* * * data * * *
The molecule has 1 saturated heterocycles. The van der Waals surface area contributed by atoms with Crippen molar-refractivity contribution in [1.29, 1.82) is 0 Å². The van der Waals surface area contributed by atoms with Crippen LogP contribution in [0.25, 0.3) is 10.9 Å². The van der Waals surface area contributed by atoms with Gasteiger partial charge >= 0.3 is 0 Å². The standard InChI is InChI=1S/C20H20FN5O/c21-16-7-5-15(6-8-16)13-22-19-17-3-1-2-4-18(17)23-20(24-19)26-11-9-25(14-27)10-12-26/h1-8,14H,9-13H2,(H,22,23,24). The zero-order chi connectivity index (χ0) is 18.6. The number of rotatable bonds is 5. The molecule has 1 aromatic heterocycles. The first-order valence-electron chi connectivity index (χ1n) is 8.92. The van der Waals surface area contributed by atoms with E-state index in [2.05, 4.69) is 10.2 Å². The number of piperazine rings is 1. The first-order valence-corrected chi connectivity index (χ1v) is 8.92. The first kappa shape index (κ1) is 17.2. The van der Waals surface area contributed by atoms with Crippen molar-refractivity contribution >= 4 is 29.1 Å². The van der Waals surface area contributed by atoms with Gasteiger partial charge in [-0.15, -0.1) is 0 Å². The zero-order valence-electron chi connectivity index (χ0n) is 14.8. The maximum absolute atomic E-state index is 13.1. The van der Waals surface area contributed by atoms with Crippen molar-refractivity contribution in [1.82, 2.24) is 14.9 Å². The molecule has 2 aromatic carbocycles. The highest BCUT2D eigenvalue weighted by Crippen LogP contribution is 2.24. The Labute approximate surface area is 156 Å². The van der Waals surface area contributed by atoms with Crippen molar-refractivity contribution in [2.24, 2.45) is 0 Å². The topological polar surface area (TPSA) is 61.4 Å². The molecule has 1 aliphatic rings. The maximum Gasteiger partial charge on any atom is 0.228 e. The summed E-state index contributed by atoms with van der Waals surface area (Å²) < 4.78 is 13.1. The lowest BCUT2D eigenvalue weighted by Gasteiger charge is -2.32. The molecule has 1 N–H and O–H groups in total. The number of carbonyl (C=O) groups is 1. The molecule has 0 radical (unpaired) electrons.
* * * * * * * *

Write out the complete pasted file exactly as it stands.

The molecule has 1 saturated heterocycles. The van der Waals surface area contributed by atoms with Crippen molar-refractivity contribution in [1.29, 1.82) is 0 Å². The van der Waals surface area contributed by atoms with Crippen LogP contribution in [0.25, 0.3) is 10.9 Å². The van der Waals surface area contributed by atoms with Gasteiger partial charge >= 0.3 is 0 Å². The standard InChI is InChI=1S/C20H20FN5O/c21-16-7-5-15(6-8-16)13-22-19-17-3-1-2-4-18(17)23-20(24-19)26-11-9-25(14-27)10-12-26/h1-8,14H,9-13H2,(H,22,23,24). The zero-order chi connectivity index (χ0) is 18.6. The number of rotatable bonds is 5. The molecule has 1 aromatic heterocycles. The first-order valence-electron chi connectivity index (χ1n) is 8.92. The van der Waals surface area contributed by atoms with E-state index in [2.05, 4.69) is 10.2 Å². The number of piperazine rings is 1. The first-order valence-corrected chi connectivity index (χ1v) is 8.92. The first kappa shape index (κ1) is 17.2. The van der Waals surface area contributed by atoms with Crippen molar-refractivity contribution >= 4 is 29.1 Å². The van der Waals surface area contributed by atoms with Gasteiger partial charge in [-0.15, -0.1) is 0 Å². The zero-order valence-electron chi connectivity index (χ0n) is 14.8. The maximum absolute atomic E-state index is 13.1. The van der Waals surface area contributed by atoms with Crippen molar-refractivity contribution in [1.82, 2.24) is 14.9 Å². The molecule has 2 aromatic carbocycles. The highest BCUT2D eigenvalue weighted by Crippen LogP contribution is 2.24. The Labute approximate surface area is 156 Å². The van der Waals surface area contributed by atoms with Crippen molar-refractivity contribution in [2.24, 2.45) is 0 Å². The topological polar surface area (TPSA) is 61.4 Å². The molecule has 1 aliphatic rings. The maximum Gasteiger partial charge on any atom is 0.228 e. The summed E-state index contributed by atoms with van der Waals surface area (Å²) < 4.78 is 13.1. The lowest BCUT2D eigenvalue weighted by Gasteiger charge is -2.32. The molecule has 1 N–H and O–H groups in total. The number of carbonyl (C=O) groups is 1. The molecule has 0 radical (unpaired) electrons.